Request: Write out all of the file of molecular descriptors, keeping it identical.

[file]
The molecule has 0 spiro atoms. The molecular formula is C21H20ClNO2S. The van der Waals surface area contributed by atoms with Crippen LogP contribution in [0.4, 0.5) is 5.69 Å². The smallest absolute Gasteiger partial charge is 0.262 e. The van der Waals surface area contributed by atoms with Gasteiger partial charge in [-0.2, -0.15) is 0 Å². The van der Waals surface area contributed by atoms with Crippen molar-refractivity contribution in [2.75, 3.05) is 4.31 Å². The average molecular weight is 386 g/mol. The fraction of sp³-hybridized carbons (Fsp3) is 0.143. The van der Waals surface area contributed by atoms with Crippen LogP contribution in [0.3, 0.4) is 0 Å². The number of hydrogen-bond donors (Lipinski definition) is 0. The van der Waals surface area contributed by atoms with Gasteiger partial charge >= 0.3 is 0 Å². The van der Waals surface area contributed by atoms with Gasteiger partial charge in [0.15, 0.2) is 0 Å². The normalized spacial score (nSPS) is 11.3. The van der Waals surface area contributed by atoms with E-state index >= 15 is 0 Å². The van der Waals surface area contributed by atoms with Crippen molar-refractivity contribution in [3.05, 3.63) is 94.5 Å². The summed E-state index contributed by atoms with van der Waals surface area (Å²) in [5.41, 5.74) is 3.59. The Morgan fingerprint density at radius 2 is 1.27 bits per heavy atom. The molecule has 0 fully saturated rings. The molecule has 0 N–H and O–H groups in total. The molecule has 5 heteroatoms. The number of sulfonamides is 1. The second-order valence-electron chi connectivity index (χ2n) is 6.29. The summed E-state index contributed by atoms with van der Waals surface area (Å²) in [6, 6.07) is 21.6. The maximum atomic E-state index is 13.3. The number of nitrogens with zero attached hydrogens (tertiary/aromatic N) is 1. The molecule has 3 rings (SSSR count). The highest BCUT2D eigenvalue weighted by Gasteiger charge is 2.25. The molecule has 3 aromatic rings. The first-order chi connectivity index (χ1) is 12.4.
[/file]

The molecule has 0 spiro atoms. The molecular formula is C21H20ClNO2S. The van der Waals surface area contributed by atoms with Crippen LogP contribution in [0.4, 0.5) is 5.69 Å². The smallest absolute Gasteiger partial charge is 0.262 e. The van der Waals surface area contributed by atoms with Gasteiger partial charge in [-0.2, -0.15) is 0 Å². The van der Waals surface area contributed by atoms with Crippen molar-refractivity contribution in [2.75, 3.05) is 4.31 Å². The average molecular weight is 386 g/mol. The fraction of sp³-hybridized carbons (Fsp3) is 0.143. The van der Waals surface area contributed by atoms with Crippen LogP contribution in [0.3, 0.4) is 0 Å². The number of hydrogen-bond donors (Lipinski definition) is 0. The van der Waals surface area contributed by atoms with Gasteiger partial charge >= 0.3 is 0 Å². The van der Waals surface area contributed by atoms with Gasteiger partial charge in [0.15, 0.2) is 0 Å². The normalized spacial score (nSPS) is 11.3. The van der Waals surface area contributed by atoms with E-state index >= 15 is 0 Å². The van der Waals surface area contributed by atoms with Crippen molar-refractivity contribution in [3.05, 3.63) is 94.5 Å². The summed E-state index contributed by atoms with van der Waals surface area (Å²) in [5.41, 5.74) is 3.59. The Morgan fingerprint density at radius 2 is 1.27 bits per heavy atom. The molecule has 0 fully saturated rings. The molecule has 0 N–H and O–H groups in total. The molecule has 5 heteroatoms. The number of sulfonamides is 1. The second-order valence-electron chi connectivity index (χ2n) is 6.29. The summed E-state index contributed by atoms with van der Waals surface area (Å²) in [6, 6.07) is 21.6. The maximum atomic E-state index is 13.3. The number of nitrogens with zero attached hydrogens (tertiary/aromatic N) is 1. The molecule has 3 rings (SSSR count). The highest BCUT2D eigenvalue weighted by Gasteiger charge is 2.25. The molecule has 3 aromatic rings. The first-order chi connectivity index (χ1) is 12.4.